Veterans Day military aircraft crash under investigation and victim info released


Dallas Air Show Crash
In this photo provided by Larry Petterborg, a Boeing B-17 Flying Fortress, front, is seen seconds before colliding with a Bell P-63 Kingcobra in the midair during an airshow at Dallas Executive Airport in Dallas, Saturday, Nov. 12, 2022. (Larry Petterborg via AP) Larry Petterborg/AP

Veterans Day military aircraft crash under investigation and victim info released

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Officials identified the six men who were killed in a deadly crash at a Dallas air show to honor Veterans Day.

The men who died, all of whom had significant experience in aviation, were identified as Terry Barker, Craig Hutain, Kevin “K5″ Michels, Dan Ragan, Leonard “Len” Root, and Curt Rowe. They died on Saturday when a World War II-era bomber and a fighter plane collided, sending a ball of flames and debris hurtling toward the ground as spectators gathered for the air show.


The two planes, a Boeing B-17 Flying Fortress and a Bell P-63 Kingcobra, were participating in the Air Force’s Wings Over Dallas air show when they collided near the Dallas Executive Airport just before 1:30 p.m. local time on Saturday.

National Transportation Safety Board member Michael Graham told reporters on Sunday that neither plane had flight data recorders, commonly referred to as black boxes, and as a result, the NTSB will rely in part on photos and videos recorded at the scene.

“This is not their first rodeo,” Henry “Hank” Coates, the CEO of the Commemorative Air Force, said at a press conference. “These guys are very well versed. Many of them are airline pilots, retired airline pilots, retired military pilots like myself. These are very well-trained folks who have been doing this for a long time.”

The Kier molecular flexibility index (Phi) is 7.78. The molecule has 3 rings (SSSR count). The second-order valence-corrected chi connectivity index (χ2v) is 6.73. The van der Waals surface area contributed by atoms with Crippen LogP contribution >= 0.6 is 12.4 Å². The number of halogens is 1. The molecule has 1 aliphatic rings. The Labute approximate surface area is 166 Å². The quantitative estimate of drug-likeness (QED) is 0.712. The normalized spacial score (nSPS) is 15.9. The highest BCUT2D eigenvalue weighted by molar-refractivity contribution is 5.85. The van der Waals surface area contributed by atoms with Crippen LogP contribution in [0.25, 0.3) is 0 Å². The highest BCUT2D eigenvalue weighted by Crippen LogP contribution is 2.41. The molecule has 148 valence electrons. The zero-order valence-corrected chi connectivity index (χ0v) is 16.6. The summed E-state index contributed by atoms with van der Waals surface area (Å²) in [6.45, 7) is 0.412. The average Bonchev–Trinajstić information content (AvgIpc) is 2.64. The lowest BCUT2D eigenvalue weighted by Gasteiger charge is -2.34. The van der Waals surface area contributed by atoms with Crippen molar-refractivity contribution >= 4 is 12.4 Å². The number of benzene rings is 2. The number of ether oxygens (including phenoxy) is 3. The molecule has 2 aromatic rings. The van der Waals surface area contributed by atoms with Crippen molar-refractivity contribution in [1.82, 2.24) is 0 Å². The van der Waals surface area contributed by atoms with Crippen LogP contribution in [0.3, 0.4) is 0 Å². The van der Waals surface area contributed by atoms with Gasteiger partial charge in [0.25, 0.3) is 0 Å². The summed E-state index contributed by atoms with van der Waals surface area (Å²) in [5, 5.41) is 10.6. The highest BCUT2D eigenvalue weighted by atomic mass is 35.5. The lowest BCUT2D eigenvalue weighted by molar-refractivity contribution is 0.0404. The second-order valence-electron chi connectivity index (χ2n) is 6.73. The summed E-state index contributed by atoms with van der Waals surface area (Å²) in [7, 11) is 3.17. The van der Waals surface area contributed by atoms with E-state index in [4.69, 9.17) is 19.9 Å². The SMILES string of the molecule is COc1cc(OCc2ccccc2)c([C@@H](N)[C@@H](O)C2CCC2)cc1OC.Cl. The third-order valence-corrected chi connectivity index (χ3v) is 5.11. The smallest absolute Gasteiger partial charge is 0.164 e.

Officials have not said publicly who was flying each aircraft.

Hutain, a Texas native, had been a commercial airline pilot since 1985 and had logged more than 34,500 flight hours, while Barker was an Army veteran who flew helicopters during his military service before working for American Airlines for more than three decades, according to the Associated Press.

Rowe, a member of the Ohio Wing Civil Air Patrol, did several air shows a year, his brother-in-law Andy Keller said, while Root was a pilot and manager for the Gulf Coast Wing of the Commemorative Air Force.


Rain had hampered investigators’ ability to collect pieces of debris from the B-17 bomber, Graham said, adding, “We’ll look at everything that we can, and we’ll let the evidence basically lead us to the appropriate conclusions. At this point, we will not speculate.”

The Commemorative Air Force said in a statement, “We are heartbroken to announce that the following members of the Commemorative Air Force went west on Saturday, November 12, 2022, at the Wings Over Dallas WWII Airshow while performing. Please join us in mourning the loss of our good friends and fellow airmen.”

© 2022 Washington Examiner

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